Amid the constantly changing dynamics of customer experience, one thing remains true: the customer is in the driver’s seat now more than ever. And what they want is to handle things on their own.

The data doesn’t lie: in 2017, customer self-service almost surpassed human-assisted service for customer service interactions. By 2020, an estimated 85% of customers will choose self-service first.

Yet, for many organizations, delivering effortless self-service experiences throughout the post-sale customer journey is a struggle (or it isn’t a priority at all).

Why?

The traditional approach to customer self-service

See if this one sounds familiar:

An organization—let’s say an appliance manufacturer—is facing an inundated call center. Contact center metrics, such as first call resolution (FCR) and customer satisfaction score (CSAT) are sliding.

The arrows are all pointing in the wrong direction.

Where’s the self-service!?

In scenarios like these, the greater focus likely remains on driving agent productivity after customers have already contacted support. Options for customer self-service are limited to FAQs, PDF documentation, and basic knowledge base articles housed somewhere and managed by someone.

While these self-service offerings might help some users, finding them takes some digging. The impact they have can be difficult to measure or see, especially when it comes to reducing the high volume hitting the contact center.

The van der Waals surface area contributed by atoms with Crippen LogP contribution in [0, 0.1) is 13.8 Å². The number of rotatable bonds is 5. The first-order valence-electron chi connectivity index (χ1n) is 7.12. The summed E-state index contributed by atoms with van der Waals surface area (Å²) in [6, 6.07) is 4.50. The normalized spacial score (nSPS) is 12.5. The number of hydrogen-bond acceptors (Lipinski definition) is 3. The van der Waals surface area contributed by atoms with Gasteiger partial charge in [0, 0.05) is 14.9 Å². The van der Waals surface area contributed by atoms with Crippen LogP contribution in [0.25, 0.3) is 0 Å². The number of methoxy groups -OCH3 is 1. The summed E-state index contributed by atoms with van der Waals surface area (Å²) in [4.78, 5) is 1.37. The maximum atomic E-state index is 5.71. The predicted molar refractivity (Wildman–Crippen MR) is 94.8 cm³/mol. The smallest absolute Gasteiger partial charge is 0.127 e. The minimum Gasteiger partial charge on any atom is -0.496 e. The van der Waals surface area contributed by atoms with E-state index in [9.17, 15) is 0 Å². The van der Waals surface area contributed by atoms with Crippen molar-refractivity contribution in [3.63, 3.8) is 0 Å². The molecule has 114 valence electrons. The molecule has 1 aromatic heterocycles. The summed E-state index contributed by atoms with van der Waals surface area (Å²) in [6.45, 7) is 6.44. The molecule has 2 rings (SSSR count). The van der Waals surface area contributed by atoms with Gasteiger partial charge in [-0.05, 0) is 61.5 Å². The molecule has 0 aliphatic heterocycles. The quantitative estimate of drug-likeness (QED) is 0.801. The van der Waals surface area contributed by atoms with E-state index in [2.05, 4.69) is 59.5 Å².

Is your KM strategy customer-first?

Use our eight-part checklist to evaluate your approach to knowledge management.

4 keys to next-gen customer self-service

Next-gen customer self-service takes the “outside in” approach by bringing easy self-service to customers on their terms. Here’s what that looks like:

1. Support content is searchable using Google

Next-gen self-service puts content in the search engine most customers turn to first: Google (91% of customers use Google search before contacting a live support engineer).

2. Content is personalized based on the person viewing it

Personalization makes finding the right content easier for customers, as they’ll only see information relevant to their particular journey (their product, license, etc.).

3. “Agentless” unless an agent is needed

When easy, repeat issues are automated by self-service, customers will only need to call the contact center for the more complex issues actually requiring agent assistance.

4. Available on-demand, 24/7, any channel or device

Reliable, available, and well-optimized sites mean customers, agents, partners, and employees can self-serve on their terms, whenever and wherever they want.

Delivering these kinds of self-service experiences requires a greater focus on what the customer really needs and wants throughout their post-sale journey. From there, finding the right technology to support these self-service experiences becomes a whole lot easier.

Additional categories: Customer Experience, Customer Support